Amazon employees petition company to investigate allegations of discrimination
An internal petition circulated by Amazon employees urges the company to appoint an external investigator to review allegations of discrimination following a series of lawsuits against the Seattle-based tech giant, according to a copy of the petition obtained by The Hill.
The authors of the petition received a pledge from Amazon Web Services (AWS) CEO Adam Selipsky to launch the outside investigation, Amazon confirmed Friday.
The Washington Post first reported Friday on the petition and the response from Selipsky. The petition was signed by more than 550 employees, according to the Post.
Selipsky said the company has hired an outside firm to investigate and that he will “personally review their independent findings.”
“I share your passion for ensuring that our workplace is inclusive and free of bias and unfair treatment. I can tell you we are committed to that outcome, as well as to specifically investigating any incident or practice that is inappropriate,” he wrote, according to a copy of the email shared with The Hill.
Selipsky sent the email on behalf of himself and newly named Amazon CEO Andy Jassy.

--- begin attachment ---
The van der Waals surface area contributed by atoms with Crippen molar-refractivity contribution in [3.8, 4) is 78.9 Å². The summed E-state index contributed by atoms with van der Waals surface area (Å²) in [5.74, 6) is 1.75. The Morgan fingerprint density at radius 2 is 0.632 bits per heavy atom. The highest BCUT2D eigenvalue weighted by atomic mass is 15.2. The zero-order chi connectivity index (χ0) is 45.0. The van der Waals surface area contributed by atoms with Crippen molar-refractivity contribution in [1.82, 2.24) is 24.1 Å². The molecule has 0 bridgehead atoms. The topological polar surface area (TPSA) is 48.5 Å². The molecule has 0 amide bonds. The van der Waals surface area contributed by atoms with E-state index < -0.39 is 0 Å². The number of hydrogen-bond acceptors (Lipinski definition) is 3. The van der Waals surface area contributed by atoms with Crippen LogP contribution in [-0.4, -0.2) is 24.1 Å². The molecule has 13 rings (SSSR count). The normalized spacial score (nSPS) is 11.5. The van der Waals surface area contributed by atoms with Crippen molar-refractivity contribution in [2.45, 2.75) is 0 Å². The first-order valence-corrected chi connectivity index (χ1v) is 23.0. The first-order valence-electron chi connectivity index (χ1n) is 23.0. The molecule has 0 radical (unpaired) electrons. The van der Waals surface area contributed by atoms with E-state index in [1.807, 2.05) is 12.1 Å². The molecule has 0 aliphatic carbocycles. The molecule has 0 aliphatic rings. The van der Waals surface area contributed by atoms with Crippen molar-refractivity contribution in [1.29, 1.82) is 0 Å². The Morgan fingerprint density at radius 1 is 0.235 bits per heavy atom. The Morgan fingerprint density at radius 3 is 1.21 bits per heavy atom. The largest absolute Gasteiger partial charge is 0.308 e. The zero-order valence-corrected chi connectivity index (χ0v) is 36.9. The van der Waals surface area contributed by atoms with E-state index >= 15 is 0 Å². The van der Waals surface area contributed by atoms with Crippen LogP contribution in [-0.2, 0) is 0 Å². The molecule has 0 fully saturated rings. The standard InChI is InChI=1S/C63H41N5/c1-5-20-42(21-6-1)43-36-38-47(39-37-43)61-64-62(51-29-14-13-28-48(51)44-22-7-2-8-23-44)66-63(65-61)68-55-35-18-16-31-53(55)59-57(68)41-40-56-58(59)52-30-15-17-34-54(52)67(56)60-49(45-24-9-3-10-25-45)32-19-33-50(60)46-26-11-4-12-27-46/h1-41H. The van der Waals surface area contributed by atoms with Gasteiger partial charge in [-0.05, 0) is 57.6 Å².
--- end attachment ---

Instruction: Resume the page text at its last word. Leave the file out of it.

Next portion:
Selipsky took over as AWS chief after the former head of the cloud-computing unit, Andy Jassy, became CEO of the company when founder Jeff Bezos stepped down from the top spot.
”Despite assertions from HR that the company ‘doesn’t condone harassment and discrimination’, and that claims investigated have been ‘unsubstantiated’, many staff have expressed concerns that the internal processes relied upon to investigate and defend AWS’s handling of these matters are not fair, objective or transparent, that the system is set up to protect the company and the status quo, rather than the employees filing the complaints,” the petition states.
The petition cites a lawsuit filed by Cindy Warner, a former employee in AWS’s professional services business unit, in May.
Warner alleges she faced verbal abuse and discrimination against her by a white male manager and that she was prohibited from applying for a higher-level role for which she was qualified. She also alleges that she was unlawfully fired in retaliation after her complaints.
“I am honored and humbled that the petition identifies me as one of the people whose reports and experiences spurred them to call for change in ProServe and AWS,” Warner wrote in a blog post Friday.
“Right up until my last day at Amazon, I held out hope that the company would decide to have a discussion rather than try to intimidate and wear me down. I was disappointed, but not silenced. I will pursue my claims as far as I need to in order to show Amazon how wrong management’s actions were. My wonderful colleagues at AWS will not be intimidated or silenced, either,” Warner added.
Warner was one of five women, ranging in age from 23 to 64, across Amazon’s corporate offices and warehouses to file complaints the same day in May against the company alleging gender bias discrimination.
The lawsuits followed one filed in march by Charlotte Newman, a Black Amazon manager, who sued Amazon over allegations of racial discrimination and sexual harassment.
In response to the lawsuits, a spokesperson for the company previously told The Hill it was conducting investigations but had “found no evidence to support the allegations.”
Updated at 10:50 a.m.